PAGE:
Stunted-overweight And Feeding Practices Among Children 6-59 Months Old In A Well-baby Clinic: The Case Of Kenyatta National Hospital, Nairobi, Kenya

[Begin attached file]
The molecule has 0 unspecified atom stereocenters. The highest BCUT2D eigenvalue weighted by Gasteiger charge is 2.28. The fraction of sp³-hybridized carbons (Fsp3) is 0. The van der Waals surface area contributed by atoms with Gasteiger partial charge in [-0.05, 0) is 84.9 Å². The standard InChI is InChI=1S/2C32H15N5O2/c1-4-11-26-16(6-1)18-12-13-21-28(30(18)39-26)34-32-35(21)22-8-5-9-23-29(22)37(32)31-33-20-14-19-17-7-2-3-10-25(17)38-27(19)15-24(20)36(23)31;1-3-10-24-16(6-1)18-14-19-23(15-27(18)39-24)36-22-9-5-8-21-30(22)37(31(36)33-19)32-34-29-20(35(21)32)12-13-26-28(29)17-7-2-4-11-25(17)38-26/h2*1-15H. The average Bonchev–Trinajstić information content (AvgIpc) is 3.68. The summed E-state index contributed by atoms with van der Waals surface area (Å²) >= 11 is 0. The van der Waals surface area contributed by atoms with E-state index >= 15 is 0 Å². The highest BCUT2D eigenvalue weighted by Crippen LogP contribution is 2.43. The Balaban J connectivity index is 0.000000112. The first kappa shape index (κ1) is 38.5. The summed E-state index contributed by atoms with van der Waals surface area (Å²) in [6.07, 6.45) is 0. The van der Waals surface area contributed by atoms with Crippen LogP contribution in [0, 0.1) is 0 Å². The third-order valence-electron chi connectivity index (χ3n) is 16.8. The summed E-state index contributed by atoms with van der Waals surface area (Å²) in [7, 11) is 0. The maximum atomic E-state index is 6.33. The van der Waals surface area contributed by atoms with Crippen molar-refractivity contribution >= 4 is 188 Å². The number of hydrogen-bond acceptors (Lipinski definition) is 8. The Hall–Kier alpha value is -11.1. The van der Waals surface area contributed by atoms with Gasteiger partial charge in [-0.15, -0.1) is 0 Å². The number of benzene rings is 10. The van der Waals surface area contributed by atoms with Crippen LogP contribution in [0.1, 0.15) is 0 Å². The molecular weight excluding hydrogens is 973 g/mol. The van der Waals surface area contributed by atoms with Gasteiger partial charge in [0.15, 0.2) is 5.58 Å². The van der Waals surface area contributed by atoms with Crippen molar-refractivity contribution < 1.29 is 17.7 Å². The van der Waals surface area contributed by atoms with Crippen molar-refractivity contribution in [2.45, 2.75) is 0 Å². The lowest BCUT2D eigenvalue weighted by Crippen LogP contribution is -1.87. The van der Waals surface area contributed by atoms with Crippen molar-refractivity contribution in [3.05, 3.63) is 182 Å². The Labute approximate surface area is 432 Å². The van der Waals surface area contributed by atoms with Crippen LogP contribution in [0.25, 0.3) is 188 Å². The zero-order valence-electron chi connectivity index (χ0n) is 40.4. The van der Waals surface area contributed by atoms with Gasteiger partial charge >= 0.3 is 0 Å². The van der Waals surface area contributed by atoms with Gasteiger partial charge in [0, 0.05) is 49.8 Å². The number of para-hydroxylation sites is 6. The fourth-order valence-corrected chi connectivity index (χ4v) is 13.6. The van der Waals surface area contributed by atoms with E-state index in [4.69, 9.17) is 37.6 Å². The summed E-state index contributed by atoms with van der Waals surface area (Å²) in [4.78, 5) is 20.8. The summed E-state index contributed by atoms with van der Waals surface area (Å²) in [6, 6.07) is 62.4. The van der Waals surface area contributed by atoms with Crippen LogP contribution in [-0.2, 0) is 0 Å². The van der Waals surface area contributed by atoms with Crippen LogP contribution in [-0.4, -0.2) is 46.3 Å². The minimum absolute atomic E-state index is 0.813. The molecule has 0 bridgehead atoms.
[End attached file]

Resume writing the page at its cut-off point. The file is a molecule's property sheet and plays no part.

In Kenya, weight of under five year old children is taken monthly as routine growth monitoring procedures. Linear growth of the children is however not monitored unless under special circumstances yet the early stage of life is a period when growth is very critical and if retarded, it may never be reversed in lifetime. World Health Organisation has recommended that Weight for- Height be also monitored in well baby clinics but this is yet to be implemented fully in Kenya. In fact the indicator of stunting, that is, height-for-age z-score has not been used in well baby clinics. Furthermore, no efforts have been focused on children who may be stunted and overweight at the same time. Currently, only malnourished children in paedriatics wards are assessed for stunting but the well babies are assessed for weight only. This study was therefore endowed to assess the prevalence of stunted-overweight and feeding practices among children attending the well baby clinic in Kenyatta National Hospital. A cross sectional survey employing both descriptive and analytical methods was conducted at Kenyatta National Hospital. A pretested structured questionnaire was used to collect both qualitative and quantitative data from a sample of 330 mothers/guardians with infants and young children aged 6-59 months attending the well baby clinic at the hospital. Information was sought on demographic and social-economic characteristics of the household, child feeding practices and health, morbidity experience and immunization status. Anthropometric measurement included the weight and height of the children. Qualitative data on feeding practices 'were collected through the Key Informant Interviews (KII), Focus Group Discussion (FGD) and observations. Key informant interviews were used to obtain information from health service providers while a focus group discussion was used to collect information from the mothers/caregivers. Data analysis was done using Statistical Package for Social Sciences (SPSS) and EPI-INFO programs. Univariate analysis was used to assess the association between nutritional status and feeding practices. The WHO reference Z-scores-for-age was used to assess the Body Mass Index -for-age (BMI) of the children. A significantly high proportion of the study children were males as compared to females (x2 p-value<. 000,95%: CI =1.39 - 1.5). The number of children attending the clinic drastically decreased with age from 81.4 % at infancy to 1.5 % at 36-59 months old. Most of the children (92.7%) fell in the "window of opportunity" category, (the period < 24 months of age). Overall, 15% of the children were stunted and 12% were at risk of being stunted. There was no significant difference in stunting between boys and girls. The prevalence of overweight and obese children was 11.8 % while the prevalence of stunted overweight was 3%.Those underweight but also stunted were 4.9%, while 7.1% were stunted but with normal weight. There was a highly significant correlation between stunting and the body mass index of the children (p= 0.000). However, there was no significant relationship between stunted-overweight and feeding practices among the children. It was estimated that only weight but not length of the children was routinely assessed and a total of 328 (99.4%) children did not have their length recorded at birth. The assessment of stunted overweight using weight-for-age showed that 9.4% of the children had normal weight-for-age but were stunted. Those who were stunted overweight and stunted-underweight using weight-forage were 2.7% and 2.9% respectively. The ratio for the undernourished (14.3%) and over nourish (14%) was 1:1 when the weight for age was used. In conclusion, there is some coexistence of stunting and overweight (3%) among children 6-59 months of age in the well baby clinic at Kenyatta National Hospital. This could possibly be higher if a higher sample were obtained from the age group of 24-59 months, as this age group was not well represented among the children attending the well baby clinic. Feeding practices are not significantly associated with stunted-overweight probably because of the small number of stunted overweight children obtained. There is need to conduct a comprehensive community-based growth monitoring research to provide for more explanation on prevalence of stunted-overweight and its determinants. We recommend for routine monitoring of linear growth among under fives alongside weight monitoring.